The Arcade, Providence, RI, located at 65 Weybosset Street between Peck and Delta Streets in the downtown area of this southern New England capital city. It is the oldest indoor shopping mall in the United States. A parking garage is located adjacent to the building on Weybosset. The arcade-style market model did not catch on in the US; nevertheless it is regarded as the precursor for the later day development of the modern shopping mall.
Its Greek Revival style building is standing since 1828, when it was constructed from granite blocks and stuccoed ashlar. Six Ionic columns of granite are on each fasade. The granite is from a quarry five miles from the site where the arcade stands. It is a National Historic Landmark.
The structure was designed by Russell Warren and James Bucklin and continues to attract visitors just to see the architecture which includes adorned iron railings and huge, stained glass skylights. A central corridor runs through the middle of the building. The first level has a tile floor while the upper levels and their balconies have wooden floors.
The two exterior facades indicate possible differences in the vision of the two architects as they are not uniform.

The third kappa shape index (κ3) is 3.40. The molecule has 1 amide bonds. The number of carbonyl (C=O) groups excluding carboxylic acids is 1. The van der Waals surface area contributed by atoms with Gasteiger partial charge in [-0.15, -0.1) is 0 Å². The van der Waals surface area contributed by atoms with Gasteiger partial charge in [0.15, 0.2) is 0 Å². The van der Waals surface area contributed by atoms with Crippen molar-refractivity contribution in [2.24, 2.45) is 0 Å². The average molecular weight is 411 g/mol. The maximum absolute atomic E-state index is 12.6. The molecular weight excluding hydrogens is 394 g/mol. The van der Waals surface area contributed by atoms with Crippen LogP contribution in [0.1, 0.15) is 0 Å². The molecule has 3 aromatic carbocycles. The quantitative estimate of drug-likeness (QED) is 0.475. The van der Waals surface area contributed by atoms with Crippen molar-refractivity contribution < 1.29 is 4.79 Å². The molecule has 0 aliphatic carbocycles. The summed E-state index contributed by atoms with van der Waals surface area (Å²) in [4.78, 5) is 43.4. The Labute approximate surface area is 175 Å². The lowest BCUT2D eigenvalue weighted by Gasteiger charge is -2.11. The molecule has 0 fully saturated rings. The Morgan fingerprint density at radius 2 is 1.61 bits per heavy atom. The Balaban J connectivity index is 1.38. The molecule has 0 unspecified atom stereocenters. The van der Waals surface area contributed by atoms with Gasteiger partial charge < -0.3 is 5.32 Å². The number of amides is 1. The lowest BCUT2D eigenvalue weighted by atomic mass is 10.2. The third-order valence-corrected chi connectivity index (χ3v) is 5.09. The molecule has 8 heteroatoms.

In 1944, the building was saved from demolition when it was purchased by the Rhode Island Association for the Blind. The building remained in disrepair for years. The building was reopened in the year 1980 after restoration.
It is completely wheelchair accessible for dining or shopping. An elevator gives access to all 3 floors of shops. Until its temporary closing, in 2008, a department store, a hair salon and dozens of smaller shops could be found here, including Center City Art which offers up contemporary works for collectors from local area artists.
The Arcade, Providence, RI, has been a smoke free building for several years. Pets are prohibited from entering the building.
Local non profit organizations have been found housed on the top floor of this historic shopping center.
The restaurants and delis on the first floor had become a traditional eating spot for people working in the downtown area and those cutting across the main thoroughfares using the Arcade's indoor main path.
But the Arcade, Providence, RI was closed again in the year 2008 for renovations of its interior.
In 2009, the Providence Preservation society placed the structure on its list of the Top Ten Endangered Properties. The $8 million renovation, aimed at making the interior suitable to a single tenant, threatens the character of the building with an original design aimed at hosting 78 shops and eateries.
Granoff Associates, the building's proprietor has claimed that the integrity of the building will be preserved during the renovations regarding the architectural and design treasures found here while giving the space enhanced economic viability.
Photo of Exterior ofthe Arcade